Cardiff[16] Lower [ø̞ː ~ œː] in other southern Welsh accents. It corresponds to mid central unrounded [ɜ̝ː] in other Welsh accents and in RP.[17][18][19]
Port Talbot[20]
Geordie[21][22] Can be mid central unrounded [ɜ̝ː] instead.[21]
South African[23] Used in General and Broad accents; may be mid [ø̞ː] instead. In the Cultivated variety, it is realized as mid central unrounded [ɜ̝ː].[23] See South African English phonology
Estonian[24] köök [køːk] 'kitchen' See Estonian phonology
Faroese Suðuroy dialect[25] bygdin [ˈpɪktøn] 'bridges' Realization of unstressed /i/ and /u/.[25] The stressed vowel typically transcribed with ⟨øː⟩ in IPA transcriptions of Faroese is open-mid [œː].[26] See Faroese phonology
French[27][28] peu [pø] 'few' See French phonology
German Standard[29][30] schön  [ʃøːn]  'beautiful' See Standard German phonology
Southern accents[31] Hölle [ˈhølə] 'hell' Common realization of /œ/ in Southern Germany, Switzerland and Austria.[31] See Standard German phonology
Hungarian[32] nő [nøː] 'woman' See Hungarian phonology
Iaai[33] møøk [møːk] 'to close eyes'
Kurdish[34] Palewani (Southern) سۆر/sôr [søːɾ] 'wedding' See Kurdish phonology
Lemerig[35] lēlqö [lɪlk͡pʷøŋ] 'forget'
Limburgish Most dialects[36][37] beuk [ˈbø̌ːk] 'beech' Central [ɵː] in Maastricht;[38] the example word is from the Hamont-Achel dialect.
Lombard Lombardy [39] nöf / noeuv [nøːf] 'new' One of the phonetic pronunciations of the classic lombard orthography trigraph 'oeu', along with [ø], modern orthography uses 'ö' to distinguish it from the [œ] phoneme that is rendered by letter 'œ'.
Low German[40] sön / zeun [zøːn] 'son' May be realized as a narrow closing diphthong in certain dialects.[40]
Löyöp[41] nö‑qöy [nø k͡pʷøj] 'place haunted by spirits'
Luxembourgish[42] blöd [bløːt] 'stupid' Occurs only in loanwords.[42] See Luxembourgish phonology
Portuguese Micaelense[43] boi [bø] 'ox' Allophone of /o/. See Portuguese phonology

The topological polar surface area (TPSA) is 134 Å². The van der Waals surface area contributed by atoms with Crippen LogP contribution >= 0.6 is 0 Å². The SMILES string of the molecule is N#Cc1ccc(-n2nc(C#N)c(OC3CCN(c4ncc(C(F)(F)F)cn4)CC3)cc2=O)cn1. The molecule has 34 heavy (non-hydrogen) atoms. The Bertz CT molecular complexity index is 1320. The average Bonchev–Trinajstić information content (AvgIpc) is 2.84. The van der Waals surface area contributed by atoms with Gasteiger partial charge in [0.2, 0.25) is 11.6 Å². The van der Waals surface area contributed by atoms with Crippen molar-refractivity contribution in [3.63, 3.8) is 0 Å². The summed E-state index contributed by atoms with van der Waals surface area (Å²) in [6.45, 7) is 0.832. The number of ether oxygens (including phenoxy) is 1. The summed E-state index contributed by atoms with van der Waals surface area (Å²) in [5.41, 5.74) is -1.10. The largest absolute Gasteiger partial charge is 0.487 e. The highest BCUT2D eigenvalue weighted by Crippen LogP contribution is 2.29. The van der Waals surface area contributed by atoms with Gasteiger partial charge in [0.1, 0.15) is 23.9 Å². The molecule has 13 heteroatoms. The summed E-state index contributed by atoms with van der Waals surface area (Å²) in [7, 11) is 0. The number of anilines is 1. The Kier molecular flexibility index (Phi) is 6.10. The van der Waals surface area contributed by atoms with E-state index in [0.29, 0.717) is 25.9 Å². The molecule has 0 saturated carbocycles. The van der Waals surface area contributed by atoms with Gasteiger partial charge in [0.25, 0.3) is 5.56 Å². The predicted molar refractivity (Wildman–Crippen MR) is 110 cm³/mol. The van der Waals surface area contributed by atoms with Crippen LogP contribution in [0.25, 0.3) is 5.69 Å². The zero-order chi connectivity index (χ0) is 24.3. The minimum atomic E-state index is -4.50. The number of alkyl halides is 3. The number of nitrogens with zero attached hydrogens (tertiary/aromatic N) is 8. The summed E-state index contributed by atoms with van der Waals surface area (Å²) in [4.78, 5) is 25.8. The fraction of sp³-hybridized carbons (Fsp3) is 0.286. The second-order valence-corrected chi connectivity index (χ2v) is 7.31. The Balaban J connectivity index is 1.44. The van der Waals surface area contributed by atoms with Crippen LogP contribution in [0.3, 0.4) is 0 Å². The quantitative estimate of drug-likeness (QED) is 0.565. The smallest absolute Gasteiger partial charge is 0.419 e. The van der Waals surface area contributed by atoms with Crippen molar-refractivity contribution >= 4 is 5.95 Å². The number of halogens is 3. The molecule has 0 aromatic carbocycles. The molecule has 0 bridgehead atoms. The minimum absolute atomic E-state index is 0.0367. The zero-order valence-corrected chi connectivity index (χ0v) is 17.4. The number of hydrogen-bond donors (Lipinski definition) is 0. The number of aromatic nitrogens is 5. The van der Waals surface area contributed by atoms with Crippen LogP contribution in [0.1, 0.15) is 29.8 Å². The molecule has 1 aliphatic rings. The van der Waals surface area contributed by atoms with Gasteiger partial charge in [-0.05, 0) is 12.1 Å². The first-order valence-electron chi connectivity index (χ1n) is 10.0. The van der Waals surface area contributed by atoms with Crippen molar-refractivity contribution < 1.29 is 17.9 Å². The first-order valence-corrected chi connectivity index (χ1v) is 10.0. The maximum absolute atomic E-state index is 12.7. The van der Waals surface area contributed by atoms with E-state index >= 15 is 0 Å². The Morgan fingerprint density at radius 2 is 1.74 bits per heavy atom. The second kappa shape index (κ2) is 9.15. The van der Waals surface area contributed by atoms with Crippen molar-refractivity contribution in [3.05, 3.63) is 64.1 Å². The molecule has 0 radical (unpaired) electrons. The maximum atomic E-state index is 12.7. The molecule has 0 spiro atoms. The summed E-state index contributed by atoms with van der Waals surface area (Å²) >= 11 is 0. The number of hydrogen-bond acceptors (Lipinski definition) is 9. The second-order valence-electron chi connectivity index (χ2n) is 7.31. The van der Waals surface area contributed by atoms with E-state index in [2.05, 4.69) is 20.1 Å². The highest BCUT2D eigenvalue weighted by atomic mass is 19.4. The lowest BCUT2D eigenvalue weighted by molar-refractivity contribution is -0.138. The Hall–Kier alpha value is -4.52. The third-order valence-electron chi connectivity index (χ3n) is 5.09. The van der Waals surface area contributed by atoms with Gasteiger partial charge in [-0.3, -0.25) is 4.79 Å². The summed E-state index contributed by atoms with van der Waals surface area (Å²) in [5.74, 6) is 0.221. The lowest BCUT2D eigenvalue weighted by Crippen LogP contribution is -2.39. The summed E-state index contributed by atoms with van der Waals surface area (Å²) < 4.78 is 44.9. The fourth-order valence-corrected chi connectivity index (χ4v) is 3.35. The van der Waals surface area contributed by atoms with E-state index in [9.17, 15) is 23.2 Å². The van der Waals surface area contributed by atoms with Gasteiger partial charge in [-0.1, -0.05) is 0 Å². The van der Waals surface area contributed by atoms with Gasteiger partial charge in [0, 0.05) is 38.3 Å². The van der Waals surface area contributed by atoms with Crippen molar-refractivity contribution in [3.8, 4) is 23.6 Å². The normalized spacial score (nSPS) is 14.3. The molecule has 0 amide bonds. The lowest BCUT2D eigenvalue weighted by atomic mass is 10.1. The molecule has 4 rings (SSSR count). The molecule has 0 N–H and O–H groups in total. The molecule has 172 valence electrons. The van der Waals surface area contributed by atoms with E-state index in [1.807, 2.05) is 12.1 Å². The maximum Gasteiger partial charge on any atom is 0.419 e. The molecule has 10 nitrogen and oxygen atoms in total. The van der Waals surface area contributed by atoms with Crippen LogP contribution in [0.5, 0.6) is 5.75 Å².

Some European speakers[44] dou [d̪øw] 'I give'
Ripuarian Kerkrade[45] meusj [ˈmøːʃ] 'sparrow' See Kerkrade dialect phonology
Cologne[46] Mösch [møɕ] 'sparrow' Can also appear long, as in pröve [pʁøː¹və] 'test'.
Saterland Frisian[47] Göäte [ˈɡøːtə] 'gutter' Typically transcribed in IPA with ⟨œː⟩. Phonetically, it is nearly identical to /ʏ/ ([ʏ̞]). The vowel typically transcribed in IPA with ⟨øː⟩ is actually near-close [ø̝ː].[47]
Tajik Northern dialects кӯҳ/kūh [køh] 'mountain' May be central [ɵ] in Uzbekistan dialects. See Tajik phonology
Wariʼ[48] camö [kaˈmø] 'capybara' Rare; for some speakers, it is evolving into [e] in open syllables and [y] in closed ones.[48]
West Frisian Hindeloopers[49] beuch [bøːx] [translation needed] Diphthongized to [øy̑] in Standard West Frisian.[49] See West Frisian phonology

Close-mid front protruded vowelEdit

Close-mid front protruded vowel

Catford notes[full citation needed] that most languages with rounded front and back vowels use distinct types of labialization, protruded back vowels and compressed front vowels. However, a few, such as the Scandinavian languages, have protruded front vowels. One of them, Swedish, even contrasts the two types of rounding in front vowels (see near-close near-front rounded vowel, with Swedish examples of both types of rounding).

As there are no diacritics in the IPA to distinguish protruded and compressed rounding, an old diacritic for labialization, ⟨  ̫⟩, will be used here as an ad hoc symbol for protruded front vowels. Another possible transcription is ⟨øʷ⟩ or ⟨⟩ (a close-mid front vowel modified by endolabialization), but that could be misread as a diphthong.